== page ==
Furnace Thermocouple Guide, Cleaning testing, replacement

Furnace Thermocouple Guide

Furnace Thermocouple – The Ultimate Guide
A furnace thermocouple is a device on a standing pilot gas furnace that’s responsible for opening and closing the main gas line to your home’s heating system A slim, rod-shaped flame sensor sits in the path of your pilot flame where it collects and then transfers heat down via a flexible connector (wire or tube) to signal, through an electrical charge, that the main gas valve should open. It’s an important part to your gas burner assembly, as without it working properly, your furnace’s gas valve will not open to allow gas to come through and light the burners (in other words, fire them up).
Problems with Furnace Thermocouples Generally, when you learn what a furnace thermocouple is and what it does, you’re trying to fix your furnace because it’s not coming on. Usually, a furnace thermocouple is to blame when you can’t keep a pilot lit or if it is lit, the burners aren’t firing. Whatever the case, you either have to make some adjustments, do some cleaning, or do a replacement. Let’s take a quick look at how you might troubleshoot and fix a furnace thermocouple. Testing a furnace thermocouple Before attempting any repairs, it’s a good idea to inspect and test your furnace thermocouple. To test, press a red button that should be located on the control box (you should see something marked “pilot”). This allows gas only to the pilot. If this doesn’t work, you can hold a match or lighter on to of the thermocouple.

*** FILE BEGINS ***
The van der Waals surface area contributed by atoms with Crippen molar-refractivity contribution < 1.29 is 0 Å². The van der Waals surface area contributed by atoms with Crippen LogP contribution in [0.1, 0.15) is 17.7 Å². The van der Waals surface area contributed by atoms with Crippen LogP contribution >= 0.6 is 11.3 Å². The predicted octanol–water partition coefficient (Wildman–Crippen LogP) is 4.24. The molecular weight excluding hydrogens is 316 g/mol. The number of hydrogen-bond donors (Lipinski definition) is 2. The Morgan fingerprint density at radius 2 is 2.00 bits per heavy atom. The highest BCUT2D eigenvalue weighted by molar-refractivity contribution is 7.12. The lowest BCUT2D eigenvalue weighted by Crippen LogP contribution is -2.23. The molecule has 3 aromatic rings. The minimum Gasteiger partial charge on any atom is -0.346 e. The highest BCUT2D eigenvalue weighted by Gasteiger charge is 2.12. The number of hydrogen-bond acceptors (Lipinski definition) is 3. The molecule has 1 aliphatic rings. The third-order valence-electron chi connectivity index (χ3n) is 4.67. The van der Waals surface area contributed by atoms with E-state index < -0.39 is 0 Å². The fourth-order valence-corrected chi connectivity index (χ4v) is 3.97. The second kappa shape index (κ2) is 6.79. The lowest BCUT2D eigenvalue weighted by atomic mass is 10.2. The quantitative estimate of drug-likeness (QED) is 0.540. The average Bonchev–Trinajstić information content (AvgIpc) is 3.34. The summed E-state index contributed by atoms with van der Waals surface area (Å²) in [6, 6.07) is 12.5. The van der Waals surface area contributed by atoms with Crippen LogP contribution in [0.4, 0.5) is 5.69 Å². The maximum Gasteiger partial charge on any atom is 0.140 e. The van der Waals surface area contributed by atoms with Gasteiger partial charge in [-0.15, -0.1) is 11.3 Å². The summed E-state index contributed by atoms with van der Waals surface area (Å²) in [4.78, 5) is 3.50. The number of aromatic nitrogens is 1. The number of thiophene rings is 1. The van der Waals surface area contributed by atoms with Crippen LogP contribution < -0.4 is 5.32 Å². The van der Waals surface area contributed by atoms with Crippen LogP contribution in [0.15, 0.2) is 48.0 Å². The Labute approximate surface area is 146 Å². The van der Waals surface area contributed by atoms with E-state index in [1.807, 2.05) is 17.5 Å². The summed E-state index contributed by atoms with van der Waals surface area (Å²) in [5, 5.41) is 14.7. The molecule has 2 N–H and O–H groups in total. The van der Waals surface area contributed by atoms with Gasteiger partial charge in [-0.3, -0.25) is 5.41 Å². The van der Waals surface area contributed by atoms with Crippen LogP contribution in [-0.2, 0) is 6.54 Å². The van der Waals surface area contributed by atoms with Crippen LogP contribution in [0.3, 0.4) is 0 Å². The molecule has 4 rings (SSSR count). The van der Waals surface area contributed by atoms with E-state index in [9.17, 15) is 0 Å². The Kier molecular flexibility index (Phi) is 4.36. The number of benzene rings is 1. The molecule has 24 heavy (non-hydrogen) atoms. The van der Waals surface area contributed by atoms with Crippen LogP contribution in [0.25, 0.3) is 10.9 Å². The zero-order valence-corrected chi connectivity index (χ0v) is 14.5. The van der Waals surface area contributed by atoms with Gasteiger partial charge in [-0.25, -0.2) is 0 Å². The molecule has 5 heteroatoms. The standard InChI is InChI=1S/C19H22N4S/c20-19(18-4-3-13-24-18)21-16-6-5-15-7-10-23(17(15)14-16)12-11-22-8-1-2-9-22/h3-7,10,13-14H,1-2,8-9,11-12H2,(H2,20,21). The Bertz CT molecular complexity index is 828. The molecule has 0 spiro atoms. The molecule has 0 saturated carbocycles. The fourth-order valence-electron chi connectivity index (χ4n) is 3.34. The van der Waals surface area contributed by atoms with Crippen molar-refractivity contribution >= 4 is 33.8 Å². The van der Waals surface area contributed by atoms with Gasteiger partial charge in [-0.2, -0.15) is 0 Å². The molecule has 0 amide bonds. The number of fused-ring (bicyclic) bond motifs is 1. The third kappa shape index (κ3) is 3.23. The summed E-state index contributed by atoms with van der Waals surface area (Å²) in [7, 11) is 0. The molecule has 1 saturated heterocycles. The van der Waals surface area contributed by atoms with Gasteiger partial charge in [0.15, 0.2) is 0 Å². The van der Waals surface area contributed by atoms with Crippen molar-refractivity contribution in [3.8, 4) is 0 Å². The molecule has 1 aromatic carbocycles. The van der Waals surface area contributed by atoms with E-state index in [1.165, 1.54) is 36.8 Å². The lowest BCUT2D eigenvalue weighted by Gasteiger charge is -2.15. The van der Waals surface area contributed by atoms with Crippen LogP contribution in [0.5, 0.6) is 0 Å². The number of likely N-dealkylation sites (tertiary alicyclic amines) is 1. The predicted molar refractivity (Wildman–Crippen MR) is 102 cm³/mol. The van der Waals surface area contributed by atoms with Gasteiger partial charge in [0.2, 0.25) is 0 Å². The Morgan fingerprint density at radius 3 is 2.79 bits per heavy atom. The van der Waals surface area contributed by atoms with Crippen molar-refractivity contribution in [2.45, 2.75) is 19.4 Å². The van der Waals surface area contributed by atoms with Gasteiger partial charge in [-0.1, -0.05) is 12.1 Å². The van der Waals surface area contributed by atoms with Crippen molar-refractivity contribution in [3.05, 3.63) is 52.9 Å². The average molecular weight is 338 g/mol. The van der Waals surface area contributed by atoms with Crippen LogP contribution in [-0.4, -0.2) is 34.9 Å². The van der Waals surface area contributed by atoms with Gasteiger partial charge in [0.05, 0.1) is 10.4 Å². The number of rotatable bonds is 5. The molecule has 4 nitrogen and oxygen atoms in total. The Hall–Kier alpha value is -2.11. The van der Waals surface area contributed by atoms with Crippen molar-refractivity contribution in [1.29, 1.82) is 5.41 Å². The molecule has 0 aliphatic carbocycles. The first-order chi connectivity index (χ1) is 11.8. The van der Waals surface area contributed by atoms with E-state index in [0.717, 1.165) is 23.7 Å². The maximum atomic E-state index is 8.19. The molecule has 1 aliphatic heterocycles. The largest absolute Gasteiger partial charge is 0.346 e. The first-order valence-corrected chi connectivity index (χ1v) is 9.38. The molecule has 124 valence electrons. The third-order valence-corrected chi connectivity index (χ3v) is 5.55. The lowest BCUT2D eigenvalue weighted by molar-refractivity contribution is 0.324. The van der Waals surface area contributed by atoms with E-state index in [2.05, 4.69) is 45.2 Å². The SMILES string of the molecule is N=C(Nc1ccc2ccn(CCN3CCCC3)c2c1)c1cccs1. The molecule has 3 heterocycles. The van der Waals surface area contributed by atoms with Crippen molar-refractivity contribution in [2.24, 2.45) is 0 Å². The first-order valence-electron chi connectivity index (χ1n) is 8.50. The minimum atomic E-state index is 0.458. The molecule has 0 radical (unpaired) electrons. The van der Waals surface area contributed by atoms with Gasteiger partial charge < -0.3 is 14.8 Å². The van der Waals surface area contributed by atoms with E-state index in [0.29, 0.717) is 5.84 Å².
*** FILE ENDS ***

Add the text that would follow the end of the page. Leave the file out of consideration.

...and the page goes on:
You’ll need to do this for about 60 seconds as you want to heat the sensor. When finished, the pilot should be lit and stay lit. If not, then you need to either clean or do a gas furnace thermocouple replacement. Adjustments for your furnace thermocouple It’s crucial that the end of your thermocouple (tip) is in the path of a good pilot flame. First, inspect the flame. It should have a yellow tip and cover the tip of the thermocouple.
The idea is to make that sensor portion really hot. If it is short and blue, then it is too weak. Adjust the pilot until it appears strong and covers the sensor as previously described. If the flame is good, then you may need to move the position of the thermocouple sensor part itself. Carefully push or bend it into place, as it may have been bumped out of alignment during attempted repairs. How to Clean a Furnace Thermocouple If you’ve tested the thermocouple, and the flame didn’t stay lit, then it’s time to clean it. Carefully clean the end (sensor part) with a small wire brush, or ideally an emery cloth. You can even use the end of a knife or smooth sand paper. Do not use liquid or soap of any kind. The goal is to work off any grit, grime and dust. Furnace thermocouple replacement